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What are the consequences of company insolvency for a director?

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What are the consequences of company insolvency for a director?

Reviewed: 2nd November 2017

As a company director you have certain duties and responsibilities in law. These include taking steps to ensure that creditors aren’t unnecessarily exposed to financial losses if the company experiences cash flow issues and becomes insolvent.

Insolvency is a serious situation, and you can be held accountable for misdemeanours or negligence that took place a number of years before the company’s decline. You’re expected to be aware of your company’s financial situation at all times, and to safeguard creditor interests.

What is corporate insolvency?

When a limited company cannot pay its bills as they fall due, or the total of its liabilities is greater than its assets, it is said to be insolvent. Insolvency can happen very quickly, such as when the market changes or you lose a key customer, or it can take place over several years at a slower rate, that isn’t always noticed by those involved on a day-to-day basis.

If your business is currently struggling financially, or has already become insolvent, there are a number of potential ramifications for yourself and other directors. There may be routes out of insolvency, such as a Company Voluntary Arrangement (CVA) or pre pack administration, but if no such option is viable, compulsory liquidation may be the only outcome.

Compulsory liquidation and director disqualification

The effects of corporate insolvency, and ramifications for directors, can be severe. When a creditor forces a company into liquidation, all assets are sold to repay its debts. The appointed liquidator conducts an investigation as to why the business has failed, and there’s a possibility that you and your fellow directors could be held liable for its demise.

If the liquidator finds that you’ve traded whilst insolvent, for instance, or finds incidences where antecedent transactions have taken place, you could be disqualified as a director for 2-15 years.

Examples of antecedent transactions include:

  • Selling assets for less than their true market value
  • Making payments to one creditor in preference to another
  • Taking a high salary when the company is in financial difficulty

Potential personal liability

It’s often necessary for directors to provide personal guarantees when their company borrows money. When the business is thriving, this doesn’t appear to be a huge issue, but if insolvency strikes you become liable to repay the full amount from your personal funds.

Depending on your financial situation this can leave you open to personal bankruptcy, and has serious ramifications for your own financial future. Along with the loss of your regular income as a director, you’re also at risk of losing your savings and personal assets.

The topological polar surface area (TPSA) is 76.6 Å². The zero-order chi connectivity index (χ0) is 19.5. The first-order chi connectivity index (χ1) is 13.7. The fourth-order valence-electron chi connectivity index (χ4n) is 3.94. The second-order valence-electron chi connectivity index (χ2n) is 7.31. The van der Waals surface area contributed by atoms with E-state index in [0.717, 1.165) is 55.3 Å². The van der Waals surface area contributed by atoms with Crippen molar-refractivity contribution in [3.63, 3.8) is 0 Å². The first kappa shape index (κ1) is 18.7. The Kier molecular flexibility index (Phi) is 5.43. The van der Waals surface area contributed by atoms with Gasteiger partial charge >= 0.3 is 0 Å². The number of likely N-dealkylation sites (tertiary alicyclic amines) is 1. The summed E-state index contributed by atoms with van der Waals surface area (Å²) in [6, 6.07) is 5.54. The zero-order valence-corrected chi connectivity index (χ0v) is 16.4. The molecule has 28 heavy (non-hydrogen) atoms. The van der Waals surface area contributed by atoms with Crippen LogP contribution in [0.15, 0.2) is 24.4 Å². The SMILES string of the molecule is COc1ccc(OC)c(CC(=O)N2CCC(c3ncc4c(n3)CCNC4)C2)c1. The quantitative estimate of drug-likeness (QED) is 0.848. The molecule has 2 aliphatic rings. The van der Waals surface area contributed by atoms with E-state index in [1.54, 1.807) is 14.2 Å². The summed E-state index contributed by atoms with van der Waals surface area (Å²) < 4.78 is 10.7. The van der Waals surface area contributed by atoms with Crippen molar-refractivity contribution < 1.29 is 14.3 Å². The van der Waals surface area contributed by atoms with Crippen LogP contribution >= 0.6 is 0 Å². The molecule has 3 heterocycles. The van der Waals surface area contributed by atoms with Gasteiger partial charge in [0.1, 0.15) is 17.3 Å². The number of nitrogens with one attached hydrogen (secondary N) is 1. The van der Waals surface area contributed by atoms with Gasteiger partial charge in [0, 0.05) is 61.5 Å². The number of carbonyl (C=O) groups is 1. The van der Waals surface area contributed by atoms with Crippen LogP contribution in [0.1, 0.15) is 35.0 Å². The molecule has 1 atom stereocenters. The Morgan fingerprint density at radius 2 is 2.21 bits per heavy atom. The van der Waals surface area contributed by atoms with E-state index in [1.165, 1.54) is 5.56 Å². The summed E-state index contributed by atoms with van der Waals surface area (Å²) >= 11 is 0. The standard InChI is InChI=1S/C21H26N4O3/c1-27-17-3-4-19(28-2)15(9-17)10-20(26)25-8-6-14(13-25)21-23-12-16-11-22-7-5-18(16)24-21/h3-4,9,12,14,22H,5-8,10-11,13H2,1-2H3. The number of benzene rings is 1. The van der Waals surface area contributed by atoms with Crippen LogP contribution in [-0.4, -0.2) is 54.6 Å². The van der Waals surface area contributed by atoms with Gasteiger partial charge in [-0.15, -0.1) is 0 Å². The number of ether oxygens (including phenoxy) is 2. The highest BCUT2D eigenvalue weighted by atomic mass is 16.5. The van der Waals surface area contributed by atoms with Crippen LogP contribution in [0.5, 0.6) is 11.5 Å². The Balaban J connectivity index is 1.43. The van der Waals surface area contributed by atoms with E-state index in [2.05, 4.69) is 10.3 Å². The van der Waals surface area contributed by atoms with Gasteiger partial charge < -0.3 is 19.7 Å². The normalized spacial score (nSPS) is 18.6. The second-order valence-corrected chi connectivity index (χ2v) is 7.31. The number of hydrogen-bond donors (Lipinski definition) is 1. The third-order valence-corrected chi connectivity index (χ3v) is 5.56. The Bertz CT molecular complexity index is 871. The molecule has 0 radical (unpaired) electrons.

The same applies if you have an overdrawn director’s loan account. The office-holder will view this as an amount owing to the business which you’ll need to repay in full, or face being pursued through the court by the liquidator.

Reversal of asset disposal

If you’ve disposed of any business assets whilst a winding-up petition is in progress, the courts may decide to void the disposal and restore the asset to the company so that it can be sold for the benefit of creditors.

Banking covenant default

If you’ve provided security for a bank loan, the bank is likely to view your insolvency as a breach of covenant, which entitles them to seize the asset(s) in question.

Ownership of goods

In some cases, supplier terms and conditions include a transfer of ownership clause. This means that, without full payment being received for the goods delivered, ownership remains with the seller and you may have to deal with suppliers attempting to reclaim their stock from your premises.

One of the most noticeable consequences of insolvency in a practical sense is the immediate loss of control if the company enters administration, or has to be liquidated. The appointed insolvency practitioner takes over, and you and your fellow directors must cooperate fully during the ensuing process.

Failing to provide information requested by the Insolvency Service can lead to further action against you. Again, it could result in potential disqualification as a director, leading to being unable to pursue other business ventures in the future.

Real Business Rescue can help if your company is experiencing high levels of debt. Our licensed insolvency practitioners are here to advise you on the next step, and will establish your best options. Call one of the team for a free consultation – we operate from 55 offices nationwide.


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